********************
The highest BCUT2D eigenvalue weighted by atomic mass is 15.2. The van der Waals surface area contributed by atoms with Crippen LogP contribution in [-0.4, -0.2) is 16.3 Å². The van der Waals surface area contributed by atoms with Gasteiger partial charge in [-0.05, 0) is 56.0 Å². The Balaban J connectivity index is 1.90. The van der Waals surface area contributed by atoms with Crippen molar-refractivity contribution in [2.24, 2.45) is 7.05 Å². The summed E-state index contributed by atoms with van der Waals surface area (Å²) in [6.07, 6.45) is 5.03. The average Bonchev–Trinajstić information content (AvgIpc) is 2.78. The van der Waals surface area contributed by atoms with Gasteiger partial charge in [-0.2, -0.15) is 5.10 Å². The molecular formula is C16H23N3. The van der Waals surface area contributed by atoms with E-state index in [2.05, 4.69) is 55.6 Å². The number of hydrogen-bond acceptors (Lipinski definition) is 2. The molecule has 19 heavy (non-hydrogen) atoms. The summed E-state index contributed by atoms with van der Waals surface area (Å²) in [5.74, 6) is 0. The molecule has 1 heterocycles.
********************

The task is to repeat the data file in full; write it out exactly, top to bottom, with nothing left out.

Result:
The highest BCUT2D eigenvalue weighted by atomic mass is 15.2. The van der Waals surface area contributed by atoms with Crippen LogP contribution in [-0.4, -0.2) is 16.3 Å². The van der Waals surface area contributed by atoms with Gasteiger partial charge in [-0.05, 0) is 56.0 Å². The Balaban J connectivity index is 1.90. The van der Waals surface area contributed by atoms with Crippen molar-refractivity contribution in [2.24, 2.45) is 7.05 Å². The summed E-state index contributed by atoms with van der Waals surface area (Å²) in [6.07, 6.45) is 5.03. The average Bonchev–Trinajstić information content (AvgIpc) is 2.78. The van der Waals surface area contributed by atoms with Gasteiger partial charge in [-0.2, -0.15) is 5.10 Å². The molecular formula is C16H23N3. The van der Waals surface area contributed by atoms with E-state index in [2.05, 4.69) is 55.6 Å². The number of hydrogen-bond acceptors (Lipinski definition) is 2. The molecule has 19 heavy (non-hydrogen) atoms. The summed E-state index contributed by atoms with van der Waals surface area (Å²) in [5.74, 6) is 0. The molecule has 1 heterocycles.